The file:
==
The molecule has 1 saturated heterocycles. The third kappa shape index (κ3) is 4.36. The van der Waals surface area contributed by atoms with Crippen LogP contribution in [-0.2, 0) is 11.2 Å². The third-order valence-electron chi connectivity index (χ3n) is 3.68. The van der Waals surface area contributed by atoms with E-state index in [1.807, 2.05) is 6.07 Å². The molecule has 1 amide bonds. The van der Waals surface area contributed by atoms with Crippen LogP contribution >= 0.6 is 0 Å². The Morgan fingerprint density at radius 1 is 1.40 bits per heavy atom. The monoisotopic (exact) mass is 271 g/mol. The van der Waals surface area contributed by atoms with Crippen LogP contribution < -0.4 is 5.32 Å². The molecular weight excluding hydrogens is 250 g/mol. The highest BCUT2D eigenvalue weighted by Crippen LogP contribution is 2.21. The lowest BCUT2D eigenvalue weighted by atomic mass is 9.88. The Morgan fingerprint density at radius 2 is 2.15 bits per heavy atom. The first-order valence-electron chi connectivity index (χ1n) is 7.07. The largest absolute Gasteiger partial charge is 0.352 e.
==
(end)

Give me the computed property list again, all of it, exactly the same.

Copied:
The molecule has 1 saturated heterocycles. The third kappa shape index (κ3) is 4.36. The van der Waals surface area contributed by atoms with Crippen LogP contribution in [-0.2, 0) is 11.2 Å². The third-order valence-electron chi connectivity index (χ3n) is 3.68. The van der Waals surface area contributed by atoms with E-state index in [1.807, 2.05) is 6.07 Å². The molecule has 1 amide bonds. The van der Waals surface area contributed by atoms with Crippen LogP contribution >= 0.6 is 0 Å². The Morgan fingerprint density at radius 1 is 1.40 bits per heavy atom. The monoisotopic (exact) mass is 271 g/mol. The van der Waals surface area contributed by atoms with Crippen LogP contribution < -0.4 is 5.32 Å². The molecular weight excluding hydrogens is 250 g/mol. The highest BCUT2D eigenvalue weighted by Crippen LogP contribution is 2.21. The lowest BCUT2D eigenvalue weighted by atomic mass is 9.88. The Morgan fingerprint density at radius 2 is 2.15 bits per heavy atom. The first-order valence-electron chi connectivity index (χ1n) is 7.07. The largest absolute Gasteiger partial charge is 0.352 e.